We study light-stress signaling crosstalk in plants
In our lab, our main goal is trying to understand the mechanism of how plants cope with stresses and manage to find the balance of growth and defense. Light is not only essential for photosynthetic energy production, but also functions as one of the most important environmental factors affecting plant growth and development. We want to know whether light signaling affect plant stress response. Translation is in the center of cellular responses to different stress signals; however, there is a fundamental gap in our understanding of the regulation of translation in plants. We use numerous genomics and proteomic approaches to study photobiology and stress biology in plants.
How is translation regulated upon light exposure?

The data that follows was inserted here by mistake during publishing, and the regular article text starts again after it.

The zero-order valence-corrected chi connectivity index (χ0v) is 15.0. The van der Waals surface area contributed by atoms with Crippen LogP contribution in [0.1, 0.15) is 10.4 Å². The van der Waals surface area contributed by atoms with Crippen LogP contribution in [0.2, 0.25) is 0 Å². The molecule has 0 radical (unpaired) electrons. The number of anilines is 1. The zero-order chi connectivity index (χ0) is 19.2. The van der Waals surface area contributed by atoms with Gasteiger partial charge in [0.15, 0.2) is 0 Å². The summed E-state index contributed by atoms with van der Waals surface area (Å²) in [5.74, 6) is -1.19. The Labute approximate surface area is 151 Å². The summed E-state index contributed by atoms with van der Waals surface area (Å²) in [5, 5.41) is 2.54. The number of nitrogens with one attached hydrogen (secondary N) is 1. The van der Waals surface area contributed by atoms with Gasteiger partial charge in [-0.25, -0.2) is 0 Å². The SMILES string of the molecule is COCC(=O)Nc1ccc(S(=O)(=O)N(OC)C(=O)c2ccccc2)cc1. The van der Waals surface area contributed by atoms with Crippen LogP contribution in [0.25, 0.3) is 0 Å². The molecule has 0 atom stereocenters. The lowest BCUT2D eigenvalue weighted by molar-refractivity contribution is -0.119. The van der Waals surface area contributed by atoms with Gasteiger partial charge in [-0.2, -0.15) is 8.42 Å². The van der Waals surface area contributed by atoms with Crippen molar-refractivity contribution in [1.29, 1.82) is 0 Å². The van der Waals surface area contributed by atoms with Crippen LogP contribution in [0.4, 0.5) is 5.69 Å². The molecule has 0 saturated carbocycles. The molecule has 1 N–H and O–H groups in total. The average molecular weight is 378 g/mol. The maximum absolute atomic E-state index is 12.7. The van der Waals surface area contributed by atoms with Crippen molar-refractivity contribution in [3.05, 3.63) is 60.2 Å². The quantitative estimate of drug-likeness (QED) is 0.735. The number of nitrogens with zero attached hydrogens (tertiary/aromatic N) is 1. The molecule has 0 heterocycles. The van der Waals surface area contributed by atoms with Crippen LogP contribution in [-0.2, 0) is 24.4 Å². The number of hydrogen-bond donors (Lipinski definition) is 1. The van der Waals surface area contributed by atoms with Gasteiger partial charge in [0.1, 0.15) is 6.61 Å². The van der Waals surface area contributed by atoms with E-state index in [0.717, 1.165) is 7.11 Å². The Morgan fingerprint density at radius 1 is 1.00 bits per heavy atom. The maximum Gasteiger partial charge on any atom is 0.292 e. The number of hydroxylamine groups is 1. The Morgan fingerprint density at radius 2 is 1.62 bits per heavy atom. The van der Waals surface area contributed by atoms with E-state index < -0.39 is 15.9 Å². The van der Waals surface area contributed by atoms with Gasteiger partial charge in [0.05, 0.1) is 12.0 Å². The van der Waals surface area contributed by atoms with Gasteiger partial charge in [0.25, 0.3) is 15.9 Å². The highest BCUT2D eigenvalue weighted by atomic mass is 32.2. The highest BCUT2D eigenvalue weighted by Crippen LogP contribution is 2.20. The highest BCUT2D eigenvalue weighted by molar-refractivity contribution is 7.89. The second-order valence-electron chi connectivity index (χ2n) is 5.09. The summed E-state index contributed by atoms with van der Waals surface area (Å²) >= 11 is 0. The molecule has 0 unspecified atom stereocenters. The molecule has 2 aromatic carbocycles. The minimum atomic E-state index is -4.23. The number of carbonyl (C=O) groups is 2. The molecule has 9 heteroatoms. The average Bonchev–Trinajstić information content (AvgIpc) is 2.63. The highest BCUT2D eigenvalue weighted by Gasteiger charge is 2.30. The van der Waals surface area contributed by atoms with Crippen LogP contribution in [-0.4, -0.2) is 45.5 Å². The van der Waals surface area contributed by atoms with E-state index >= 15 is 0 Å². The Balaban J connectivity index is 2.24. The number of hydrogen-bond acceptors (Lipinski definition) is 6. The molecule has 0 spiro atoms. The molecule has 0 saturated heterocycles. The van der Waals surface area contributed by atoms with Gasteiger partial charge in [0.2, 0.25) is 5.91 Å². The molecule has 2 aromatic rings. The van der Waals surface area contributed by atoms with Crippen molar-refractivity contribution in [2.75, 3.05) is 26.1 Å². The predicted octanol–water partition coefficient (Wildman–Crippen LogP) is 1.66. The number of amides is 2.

Light treatment greatly enhances global translation in seedling developmental stages. We want to understand the molecular mechanism regulating this phenomenon. Using various mutants that show constitutive photomorphogenic phenotypes in the dark, we study their protein interaction and post-translational modification to elucidte the translational regulatory network that happens during dark-to-light transition.
How plants integrate light signals into stress response?
ETHYLENE RESPONSE FACTOR 1 (ERF1) plays an important role in integrating hormone crosstalk and stress responses. Our studies have shown that ERF1 is unstable in the dark and its degradation is mediated by UBIQUITIN-CONJUGATING ENZYME 18. We are trying to find out more ERF1-interacting proteins and understand their functions in stress response.
Finding key stress regulators using translatome analyses
Using translatome analyses we can indentify the selective protein synthesis under light-stress crosstalk by performing polysomal profiling and ribo-seq in cop mutants, and thus to construct the hierarchical translational regulatory network to serve as a model for future genetic engineering. We have successfully identified several stress-related genes. By isolating the mutant lines and generating their overexpression lines, we discovered their cooperative roles in stress signaling.